Well, we all knew this was coming, but that doesn’t make it any less gut-wrenching. He had been in and out of the hospital for months with numerous infections, but after the life he led and all of the adversities he overcame, I bet I’m not the only one who had a little secret part of his brain where the idea of an immortal Nelson Mandela took root.
The 1986 Anti-Apartheid march in New York City was the first real political event that my father and I attended together and it was a galvanizing moment not just for myself, but for tens of thousands of others. I had just graduated high school, bound for a liberal arts school in Massachusetts and in the mid-late 1980’s, you were hard-pressed to find a campus without a home-made shanty, without divestment protests and without Nelson Mandela’s face adoring dorm rooms across campus.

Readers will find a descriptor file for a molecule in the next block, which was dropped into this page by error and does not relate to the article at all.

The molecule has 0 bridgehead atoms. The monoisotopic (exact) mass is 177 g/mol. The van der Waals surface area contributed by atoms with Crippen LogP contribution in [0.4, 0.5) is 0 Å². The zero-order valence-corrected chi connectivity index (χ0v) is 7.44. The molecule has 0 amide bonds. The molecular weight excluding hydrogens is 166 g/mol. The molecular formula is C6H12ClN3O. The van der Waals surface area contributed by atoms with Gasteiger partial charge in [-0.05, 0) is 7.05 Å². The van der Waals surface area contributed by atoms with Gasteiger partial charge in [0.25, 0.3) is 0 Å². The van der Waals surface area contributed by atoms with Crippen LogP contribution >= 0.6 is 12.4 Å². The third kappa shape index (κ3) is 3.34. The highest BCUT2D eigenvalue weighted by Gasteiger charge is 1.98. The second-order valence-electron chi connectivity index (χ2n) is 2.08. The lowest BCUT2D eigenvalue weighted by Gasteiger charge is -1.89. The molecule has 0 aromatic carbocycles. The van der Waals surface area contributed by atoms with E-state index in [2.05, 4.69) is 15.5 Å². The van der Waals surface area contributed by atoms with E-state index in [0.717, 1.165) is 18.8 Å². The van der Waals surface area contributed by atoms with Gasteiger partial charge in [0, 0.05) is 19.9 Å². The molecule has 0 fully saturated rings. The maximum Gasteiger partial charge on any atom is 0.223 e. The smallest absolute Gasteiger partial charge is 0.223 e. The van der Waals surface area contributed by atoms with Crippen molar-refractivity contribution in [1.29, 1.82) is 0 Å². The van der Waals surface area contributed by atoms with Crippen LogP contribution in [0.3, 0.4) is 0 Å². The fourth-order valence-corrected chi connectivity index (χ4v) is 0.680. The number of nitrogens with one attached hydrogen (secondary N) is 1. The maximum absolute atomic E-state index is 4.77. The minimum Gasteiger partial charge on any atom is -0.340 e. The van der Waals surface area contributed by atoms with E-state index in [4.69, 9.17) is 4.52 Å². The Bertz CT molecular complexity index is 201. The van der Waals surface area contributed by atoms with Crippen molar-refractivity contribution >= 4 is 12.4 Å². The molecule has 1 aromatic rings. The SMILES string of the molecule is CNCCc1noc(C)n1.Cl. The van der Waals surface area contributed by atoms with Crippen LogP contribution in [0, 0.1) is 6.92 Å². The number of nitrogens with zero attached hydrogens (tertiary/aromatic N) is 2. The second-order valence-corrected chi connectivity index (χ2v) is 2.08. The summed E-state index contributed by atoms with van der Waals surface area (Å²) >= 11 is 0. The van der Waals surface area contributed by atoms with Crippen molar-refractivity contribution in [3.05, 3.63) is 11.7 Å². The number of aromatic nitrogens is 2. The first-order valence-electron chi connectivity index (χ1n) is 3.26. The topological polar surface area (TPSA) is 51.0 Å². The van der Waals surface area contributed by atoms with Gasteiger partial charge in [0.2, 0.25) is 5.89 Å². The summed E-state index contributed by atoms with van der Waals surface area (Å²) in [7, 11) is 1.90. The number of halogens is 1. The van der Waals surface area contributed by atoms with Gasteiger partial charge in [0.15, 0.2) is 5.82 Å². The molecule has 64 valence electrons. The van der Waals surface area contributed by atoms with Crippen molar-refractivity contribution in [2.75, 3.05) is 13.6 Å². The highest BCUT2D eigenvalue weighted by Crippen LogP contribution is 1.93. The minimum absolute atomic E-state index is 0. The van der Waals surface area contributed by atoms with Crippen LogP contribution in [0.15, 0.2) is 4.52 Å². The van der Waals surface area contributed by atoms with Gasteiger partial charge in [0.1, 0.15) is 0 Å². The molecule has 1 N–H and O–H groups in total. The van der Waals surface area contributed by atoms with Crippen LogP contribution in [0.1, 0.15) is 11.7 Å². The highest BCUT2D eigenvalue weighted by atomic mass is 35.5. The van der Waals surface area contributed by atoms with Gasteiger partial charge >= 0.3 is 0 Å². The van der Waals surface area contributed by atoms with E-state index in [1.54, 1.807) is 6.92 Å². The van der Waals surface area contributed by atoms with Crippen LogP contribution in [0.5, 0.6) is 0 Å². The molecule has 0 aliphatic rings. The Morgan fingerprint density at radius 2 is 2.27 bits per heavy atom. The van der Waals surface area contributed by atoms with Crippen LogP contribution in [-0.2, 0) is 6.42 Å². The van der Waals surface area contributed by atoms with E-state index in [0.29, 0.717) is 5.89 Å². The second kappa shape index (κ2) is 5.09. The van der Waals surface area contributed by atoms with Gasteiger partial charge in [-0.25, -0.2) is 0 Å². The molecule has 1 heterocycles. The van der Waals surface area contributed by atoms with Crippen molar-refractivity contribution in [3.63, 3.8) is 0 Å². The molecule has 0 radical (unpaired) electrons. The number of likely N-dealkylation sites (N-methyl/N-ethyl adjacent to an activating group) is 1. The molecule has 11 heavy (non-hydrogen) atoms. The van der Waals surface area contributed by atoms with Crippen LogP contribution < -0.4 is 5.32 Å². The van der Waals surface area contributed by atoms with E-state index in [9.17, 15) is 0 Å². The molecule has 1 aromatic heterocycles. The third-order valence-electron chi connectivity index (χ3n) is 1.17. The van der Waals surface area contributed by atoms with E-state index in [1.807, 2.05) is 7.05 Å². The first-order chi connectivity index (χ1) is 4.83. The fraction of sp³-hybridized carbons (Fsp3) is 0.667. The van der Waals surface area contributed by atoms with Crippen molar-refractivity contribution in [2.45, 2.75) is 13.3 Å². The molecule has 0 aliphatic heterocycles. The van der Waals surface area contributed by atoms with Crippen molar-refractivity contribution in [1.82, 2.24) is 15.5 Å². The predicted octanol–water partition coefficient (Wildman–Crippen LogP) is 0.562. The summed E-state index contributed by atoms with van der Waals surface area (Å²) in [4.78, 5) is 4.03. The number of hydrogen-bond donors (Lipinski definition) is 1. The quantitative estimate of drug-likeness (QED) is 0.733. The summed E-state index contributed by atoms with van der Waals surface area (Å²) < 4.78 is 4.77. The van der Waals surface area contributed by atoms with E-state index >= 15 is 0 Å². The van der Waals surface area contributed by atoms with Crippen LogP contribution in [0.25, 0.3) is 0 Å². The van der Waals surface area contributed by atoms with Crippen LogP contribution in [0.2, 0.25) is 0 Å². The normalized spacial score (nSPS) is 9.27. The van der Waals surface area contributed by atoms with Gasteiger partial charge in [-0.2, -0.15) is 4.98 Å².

Also in the 80s, Ska was making one of its regular comebacks dubbed (pun intended) the 2 Tone sound, it was rife with political and integrationist feelings, hence the black and white imagery. One of the songs that helped raise the profile of Mandela and the Anti-Apartheid movement was “Free Nelson Mandela,” by The Special AKA:
Mandela was one for the ages. An inspiration for countless millions, even billions and someone who achieved the rarest of heights: Worldwide recognition for all the right reasons. We will never see the likes of him again.